Human molecular genetics 2000;9;13;2009-18

  • Human DnaJ homologs dj2 and dj3, and bag-1 are positive cochaperones of hsc70.

    Terada K and Mori M

    Department of Molecular Genetics, Kumamoto University School of Medicine, Honjo 2-2-1, Kumamoto 860-0811, Japan. terada@gpo.kumamoto-u.ac.jp

    DnaJ is an essential cochaperone of mammalian heat shock cognate 70 (hsc70) protein. We previously found that dj2 (HSDJ/hdj-2/rdj1), rather than dj1 (hsp40/hdj-1), is a partner DnaJ for the hsc70-based chaperone system. Here, we compared the distribution of dj1, dj2, and the newly found dj3 (cpr3/DNJ3/HIRIP4/rdj2) in cultured cells. Both dj3 as well as dj2 were farnesylated and were ubiquitously expressed. In immunocytochemical and subfractionation studies, these two proteins colocalized with hsc70 under normal conditions. However, dj1 and hsc70 apparently colocalized in the nucleoli after heat shock. Simultaneous depletion of dj2 and dj3 from rabbit reticulocyte lysate markedly reduced mitochondrial import of pre-ornithine transcarbamylase and refolding of guanidine-denatured luciferase. Re-addition of either dj2 or dj3 led to recovery of these reactions. In a reconstituted system, both hsc70-dj2 and hsc70-dj3 were effective in protein refolding. Anti-apoptotic protein bag-1 further stimulated ATP hydrolysis and protein refolding by both pairs. Thus, dj2 and dj3 are the partner DnaJs of hsc70 within the cell, functionally similar and much more efficient than dj1, and bag-1 is a positive cochaperone of the hsc70-dj2 and hsc70-dj3 systems.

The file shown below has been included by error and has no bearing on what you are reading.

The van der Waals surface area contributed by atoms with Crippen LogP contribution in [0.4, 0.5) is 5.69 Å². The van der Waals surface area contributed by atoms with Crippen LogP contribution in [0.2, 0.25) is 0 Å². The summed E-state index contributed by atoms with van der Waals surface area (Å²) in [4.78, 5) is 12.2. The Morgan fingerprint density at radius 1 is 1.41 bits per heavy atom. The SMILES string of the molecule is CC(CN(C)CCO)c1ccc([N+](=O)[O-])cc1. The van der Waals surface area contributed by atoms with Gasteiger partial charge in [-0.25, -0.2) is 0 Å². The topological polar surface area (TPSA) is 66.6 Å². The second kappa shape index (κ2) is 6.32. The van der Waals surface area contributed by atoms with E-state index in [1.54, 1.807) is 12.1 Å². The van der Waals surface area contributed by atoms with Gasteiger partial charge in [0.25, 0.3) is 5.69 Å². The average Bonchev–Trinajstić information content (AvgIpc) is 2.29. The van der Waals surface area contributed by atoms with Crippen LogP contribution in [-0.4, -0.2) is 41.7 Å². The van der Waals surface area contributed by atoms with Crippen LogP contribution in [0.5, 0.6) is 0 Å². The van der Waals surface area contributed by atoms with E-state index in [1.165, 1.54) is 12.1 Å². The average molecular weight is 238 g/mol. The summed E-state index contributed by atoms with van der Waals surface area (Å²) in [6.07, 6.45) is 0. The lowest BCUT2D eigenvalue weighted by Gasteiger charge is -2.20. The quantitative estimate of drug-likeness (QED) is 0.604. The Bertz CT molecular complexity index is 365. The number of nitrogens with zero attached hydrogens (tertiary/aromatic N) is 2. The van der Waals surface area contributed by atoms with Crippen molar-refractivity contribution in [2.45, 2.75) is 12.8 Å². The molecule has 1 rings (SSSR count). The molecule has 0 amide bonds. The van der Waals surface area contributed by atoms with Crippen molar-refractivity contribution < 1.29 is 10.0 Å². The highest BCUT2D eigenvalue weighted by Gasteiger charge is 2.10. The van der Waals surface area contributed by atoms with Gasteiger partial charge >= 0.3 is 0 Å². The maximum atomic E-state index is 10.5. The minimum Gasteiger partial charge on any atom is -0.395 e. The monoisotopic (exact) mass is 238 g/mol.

The Journal of biological chemistry 2000;275;32;24728-34

  • Mammalian HSP40/DNAJ homologs: cloning of novel cDNAs and a proposal for their classification and nomenclature.

    Ohtsuka K and Hata M

    Laboratory of Experimental Radiology, Aichi Cancer Center Research Institute, Nagoya, Japan. kohtsuka@aichi-cc.pref.aichi.jp

    We have cloned 10 novel full-length cDNAs of mouse and human HSP40/DNAJ homologs using expressed sequence tag (EST) clones found in the DDBJ/GenBank/EMBL DNA database. In this report, we tentatively designated them mHsp40, mDj3, mDj4, mDj5, mDj6, mDj7, mDj8, hDj9, mDj10, and mDj11. Based on the identity of the deduced amino acid sequences, mHsp40, mDj3, and mDj11 are orthologs of human Hsp40, rat Rdj2, and human Tpr2, respectively. We determined that mDj4 is identical with the recently isolated mouse Mrj (mammalian relative of DnaJ). PSORT analysis (a program that predicts the subcellular localization site of a given protein from its amino acid sequences) revealed that hDj9 has an N-terminal signal peptide; hence, its localization might be extracellular, suggesting that there may be a partner Hsp70 protein that acts together with the hDj9 outside of the cell. The same analysis indicated that mDj7 and mDj10 may have transmembrane domains. In order to simplify the complicated and confusing nomenclature of recently identified mammalian HSP40/DNAJ homologs, we propose here some new rules for their nomenclature. This proposed nomenclature includes the name of species with 2 lowercase letters such as hs (Homo sapiens), mm (Mus musculus) and rn (Rattus norvegicus); Dj standing for DnaJ; the name of types with A, B, and C, which were previously classified as type I, II, and III according to the domain structure of the homologs; and finally Arabic numerals according to the chronological order of registration of the sequence data into the database.